When implementing Mobile Application Management (MAM) software, there are two main approaches to putting it into practice: standalone MAM and AppConfig MAM. The first, standalone MAM, is where management features are put into app packages directly. The second, AppConfig MAM, is where the management frameworks can distinguish the difference between personal apps and data, and apps and data meant for the enterprise. Those are the surface level descriptions of the two, but let’s explore the pros and cons of each method in some more depth.
Standalone MAM Pros:
- You have the ability to put any management or security features into your apps directly, giving you more control over your enterprise’s specific applications.
- It doesn’t matter if the device has limitations because the MAM features in the apps will offset them, to the point that apps will be able to run on devices that are compromised or untrusted.
- Mobile Device Management (MDM) is not necessary. This quells any concerns that employees may have about user privacy, as the enterprise does not have control over an employee’s entire device.
Standalone MAM Cons:
- This MAM approach is limited in that it is only successful when using apps created with the above purpose in mind, or if an app creator consents to you making modifications to their product.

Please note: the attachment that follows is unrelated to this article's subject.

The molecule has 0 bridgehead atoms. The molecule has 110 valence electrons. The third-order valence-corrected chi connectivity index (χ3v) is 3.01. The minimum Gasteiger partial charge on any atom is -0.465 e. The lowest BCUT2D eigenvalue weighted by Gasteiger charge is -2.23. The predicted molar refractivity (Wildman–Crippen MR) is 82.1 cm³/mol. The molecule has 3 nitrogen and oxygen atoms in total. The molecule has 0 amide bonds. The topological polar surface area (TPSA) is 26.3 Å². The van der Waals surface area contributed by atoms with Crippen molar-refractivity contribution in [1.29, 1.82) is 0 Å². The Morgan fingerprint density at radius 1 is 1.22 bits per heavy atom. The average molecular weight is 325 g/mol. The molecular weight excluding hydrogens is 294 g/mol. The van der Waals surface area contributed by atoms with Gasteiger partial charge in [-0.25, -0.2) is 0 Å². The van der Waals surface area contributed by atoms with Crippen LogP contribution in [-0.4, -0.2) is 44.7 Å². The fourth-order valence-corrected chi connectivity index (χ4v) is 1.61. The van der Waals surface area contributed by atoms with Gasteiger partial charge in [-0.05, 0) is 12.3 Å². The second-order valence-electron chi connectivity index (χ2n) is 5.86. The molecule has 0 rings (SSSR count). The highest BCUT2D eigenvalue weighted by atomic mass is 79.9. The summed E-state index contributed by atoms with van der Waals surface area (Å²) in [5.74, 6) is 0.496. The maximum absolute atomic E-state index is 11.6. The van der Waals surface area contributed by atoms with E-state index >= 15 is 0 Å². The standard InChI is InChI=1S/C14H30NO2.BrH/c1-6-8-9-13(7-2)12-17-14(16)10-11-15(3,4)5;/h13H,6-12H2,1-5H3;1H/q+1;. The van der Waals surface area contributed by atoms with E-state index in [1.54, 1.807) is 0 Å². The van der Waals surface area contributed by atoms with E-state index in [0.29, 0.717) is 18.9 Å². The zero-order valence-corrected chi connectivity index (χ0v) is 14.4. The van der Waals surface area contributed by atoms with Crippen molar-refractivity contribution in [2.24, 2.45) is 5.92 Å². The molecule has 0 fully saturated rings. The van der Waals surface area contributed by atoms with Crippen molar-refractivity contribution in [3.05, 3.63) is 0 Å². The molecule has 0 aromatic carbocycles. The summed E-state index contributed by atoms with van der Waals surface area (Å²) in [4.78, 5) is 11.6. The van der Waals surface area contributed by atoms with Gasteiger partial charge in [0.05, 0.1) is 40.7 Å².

- Because applications must be wrapped or have a Software Development Kit (SDK) incorporated, the process of building and deploying the app takes longer. When the app or MAM platform goes through updates, this can also make the process go slower.
AppConfig MAM Pros:
- These MAM features can be applied to any application without any restrictions.
- The features on all of your apps will be consistent because this MAM approach relies on the device itself, rather than specific apps.
- AppConfig MAM is easier for Enterprise Mobility Management (EMM) vendors to implement because they don’t have to put in the effort of building and deploying their own apps.
AppConfig MAM Cons:
- This method depends on MDM, so the device has to be enrolled, managed, and trusted. Enrollment is a controversial subject because there can be a question as to how much privacy a user is actually given.
- The operating system you are using limits the management features you can access. For example, you could have control over the movements of your emails and business documents, but be unable to disable your clipboard.
Standalone MAM and AppConfig MAM are two approaches that benefit enterprises in different ways. Standalone offers more security, while AppConfig offers more freedom, but both have their drawbacks as well. Consider these points when you’re deciding on the best MAM solution for your enterprise.
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